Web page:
Friday, March 31, 2006

Birding Basics

I have often heard people comment that they would love to begin birding but just don't know where to start. Little do they realize they probably already have been birding or what some strict birders would call "birdwatching". Most everyone I know birdwatches at least if nothing else. You see a bird or two in your neighborhood and acknowledge them. You hear a birdcall and stop to appreciate it. That alone is birdwatching. Now, birding, is usually defined as the practice of going out with the intention of seeing birds, sometimes specific birds. Our family has done both, more just "birdwatching" in the beginning and then more intense "birding" as we continued along this wonderful journey. There are great benefits to both. Birdwatching is an excellent avenue to get in touch with a wonderful part of God's creation. Josh, who just turned 12, has within this past year (which by the way was his first year of doing this) turned an interest into a passion and brought mom and dad along for the ride. Doesn't matter that he is 12. Shoot! He passed his dad and I in the ability department longgg ago lol. He has met many adults, through being out and about and birding and through specific Audubon field trips, that are blown away by him. I just shrug and laugh. I don't think he could deny this new passion if he wanted to. Birding has become a part of him. When we started all of this none of us knew much. We all learned as we went along, some of us like Josh, faster than the others, ie his dad and mom :)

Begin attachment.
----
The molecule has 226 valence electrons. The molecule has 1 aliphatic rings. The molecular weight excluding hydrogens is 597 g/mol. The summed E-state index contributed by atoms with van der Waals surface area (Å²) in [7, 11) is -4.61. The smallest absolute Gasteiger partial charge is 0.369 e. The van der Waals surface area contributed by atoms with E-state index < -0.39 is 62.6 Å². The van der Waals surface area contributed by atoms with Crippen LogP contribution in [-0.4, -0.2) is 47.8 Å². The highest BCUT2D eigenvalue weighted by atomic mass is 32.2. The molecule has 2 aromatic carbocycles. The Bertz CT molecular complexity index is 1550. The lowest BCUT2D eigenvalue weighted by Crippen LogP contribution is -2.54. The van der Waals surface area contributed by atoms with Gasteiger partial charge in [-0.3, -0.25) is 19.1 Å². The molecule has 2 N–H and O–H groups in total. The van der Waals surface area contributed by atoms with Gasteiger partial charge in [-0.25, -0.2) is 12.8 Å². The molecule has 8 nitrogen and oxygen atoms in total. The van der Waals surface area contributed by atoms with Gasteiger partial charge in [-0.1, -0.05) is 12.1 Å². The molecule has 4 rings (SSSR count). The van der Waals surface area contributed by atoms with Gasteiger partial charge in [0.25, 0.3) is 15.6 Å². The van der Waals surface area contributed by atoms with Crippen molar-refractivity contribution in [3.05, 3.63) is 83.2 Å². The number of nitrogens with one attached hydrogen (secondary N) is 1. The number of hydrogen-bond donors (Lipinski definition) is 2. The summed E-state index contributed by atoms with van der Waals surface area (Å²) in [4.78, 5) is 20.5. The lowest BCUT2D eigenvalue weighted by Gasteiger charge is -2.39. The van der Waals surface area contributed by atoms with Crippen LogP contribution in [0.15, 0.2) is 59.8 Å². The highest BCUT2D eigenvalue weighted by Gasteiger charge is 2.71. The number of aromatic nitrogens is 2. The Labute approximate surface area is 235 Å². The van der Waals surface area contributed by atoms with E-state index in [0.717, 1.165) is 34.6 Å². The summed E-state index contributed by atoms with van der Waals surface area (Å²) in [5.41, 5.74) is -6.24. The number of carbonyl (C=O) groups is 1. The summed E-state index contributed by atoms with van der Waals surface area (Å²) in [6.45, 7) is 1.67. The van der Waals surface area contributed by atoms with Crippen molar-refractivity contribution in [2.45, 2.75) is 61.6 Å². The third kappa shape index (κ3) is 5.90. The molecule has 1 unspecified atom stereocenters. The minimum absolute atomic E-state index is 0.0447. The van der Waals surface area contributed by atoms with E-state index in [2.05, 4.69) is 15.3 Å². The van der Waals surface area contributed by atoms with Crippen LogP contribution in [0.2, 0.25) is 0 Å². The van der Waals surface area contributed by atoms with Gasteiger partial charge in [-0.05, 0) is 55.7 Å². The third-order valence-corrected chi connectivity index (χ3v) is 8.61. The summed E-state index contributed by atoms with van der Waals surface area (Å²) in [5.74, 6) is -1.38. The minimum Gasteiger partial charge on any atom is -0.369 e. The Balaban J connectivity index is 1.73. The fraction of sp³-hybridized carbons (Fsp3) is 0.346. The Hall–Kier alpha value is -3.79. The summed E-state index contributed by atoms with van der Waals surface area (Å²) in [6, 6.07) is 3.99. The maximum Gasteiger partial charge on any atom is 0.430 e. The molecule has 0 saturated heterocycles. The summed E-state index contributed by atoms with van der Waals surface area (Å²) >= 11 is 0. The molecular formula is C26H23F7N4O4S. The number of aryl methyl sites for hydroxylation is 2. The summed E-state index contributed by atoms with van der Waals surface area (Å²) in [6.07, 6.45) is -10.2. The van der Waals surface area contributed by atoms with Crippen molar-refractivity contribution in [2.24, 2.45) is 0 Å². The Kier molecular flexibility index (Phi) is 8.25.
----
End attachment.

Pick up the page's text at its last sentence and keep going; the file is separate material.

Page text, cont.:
To get started you don't have to go farther than your own back or front yard. Look. Pay attention. ALL of us have birds where we live even here in the desert of Las Vegas! (That was something I wasn't so sure of when we thought of moving here. Boy was I wrong!)

If you feel a need to do more; get a few feeders, put out some water for the birds (nothing fancy is required, a bowl will do).

If you are still feeling an itch that isn't enough: borrow a field guide from your library or buy one at the local bookstore (Josh now has 6 different ones), get a pair of binoculars (cheap ones can be found at the pawn shop or local KMart or such), begin keeping a list of what you see (again simplicity is OK - a homemade notebook will do fine). Don't worry about making identification mistakes. The most experienced birder friend we know and a fantastic lady told Josh that even the best make mistakes as we learn ALL the time. No one knows everything.
I guarantee you if you have gotten to this point you have probably been bitten by the bug or should I say "bird". :) Enjoy!


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